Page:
RPMI Railpen, the asset manager of the Railways Pension Scheme, has bought an office block in England’s second biggest city, Birmingham.
The purchase of 2 Colmore Square and neighbouring Cannon House (pictured) was described as the “largest” office investment deal in the city this year.
RPMI Railpen paid about £95 million (€106 million) for the two interconnected Birmingham office blocks and the seller, Nurton Developments, got a yield of 6.4% on the sale.
The Railways Pension Scheme will rent out each of the 300,000 square feet for an average rent of £21.50.
The property, which includes shops on the ground level, is 95% occupied and tenants include Shoosmiths, Jacobs UK, Energy Systems Catapult, the Secretary of State, and Handelsbanken.
Anna Rule, head of property at the asset manager, said: “We are delighted to have exchanged on this significant Birmingham asset. The building’s proximity to the new HS2 Curzon Street station, the low rents and the asset management opportunities that exist provide long-term opportunities for growth.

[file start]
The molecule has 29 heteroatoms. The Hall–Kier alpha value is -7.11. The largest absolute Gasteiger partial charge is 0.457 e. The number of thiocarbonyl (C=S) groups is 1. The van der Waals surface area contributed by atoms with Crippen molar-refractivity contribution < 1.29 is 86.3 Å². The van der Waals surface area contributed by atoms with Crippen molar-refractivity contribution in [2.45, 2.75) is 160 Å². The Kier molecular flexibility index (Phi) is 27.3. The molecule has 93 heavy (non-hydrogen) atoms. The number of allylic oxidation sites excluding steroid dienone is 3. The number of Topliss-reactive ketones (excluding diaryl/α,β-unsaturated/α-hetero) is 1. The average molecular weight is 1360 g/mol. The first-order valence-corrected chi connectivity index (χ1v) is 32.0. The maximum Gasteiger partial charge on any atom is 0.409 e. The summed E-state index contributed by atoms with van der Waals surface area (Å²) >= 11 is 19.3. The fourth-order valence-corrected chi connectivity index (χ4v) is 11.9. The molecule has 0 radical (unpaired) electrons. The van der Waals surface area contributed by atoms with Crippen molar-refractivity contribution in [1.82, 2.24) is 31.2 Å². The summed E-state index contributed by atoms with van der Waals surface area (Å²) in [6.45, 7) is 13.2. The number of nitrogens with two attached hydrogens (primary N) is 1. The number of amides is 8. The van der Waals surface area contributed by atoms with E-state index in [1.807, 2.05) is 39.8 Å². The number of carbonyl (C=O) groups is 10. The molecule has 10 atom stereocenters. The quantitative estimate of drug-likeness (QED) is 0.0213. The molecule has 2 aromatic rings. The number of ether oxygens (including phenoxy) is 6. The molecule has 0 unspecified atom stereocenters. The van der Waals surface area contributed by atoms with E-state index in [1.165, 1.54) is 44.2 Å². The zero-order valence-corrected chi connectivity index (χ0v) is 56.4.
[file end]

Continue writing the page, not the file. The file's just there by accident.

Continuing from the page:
“This purchase meets all of our core investment themes and will help to meet our mission to pay members’ pensions securely, affordably and sustainably.”
In an another office property investment described as the largest of its kind and announced this week, fund manager Invesco Real Estate said it had signed the largest single asset deal in its European history with the purchase of a Paris building called Capital 8 for €789 million.
The deal, which will not close until the fourth quarter of the year, covers 45,000 sqm on a 1-hectare site. The seller is Unibail-Rodamco-Westfield.
Rental growth in the European office sector has been strong and the outlook for the next 18-24 months was good, according to the ‘Mid-year 2018 investment strategy annual’ by LaSalle Investment Management.
The report said “robust health” characterised the broader real estate market in Europe. Capital flows and improved demand were supportive, with offices and logistic seeing the best rental growth.
LaSalle also said real estate in the UK continued to “exceed the expectations set in the aftermath of the country’s Brexit vote”, driven by an abundance of liquidity, opportunities in urban logistics and factors such as the demand for serviced office space in London.
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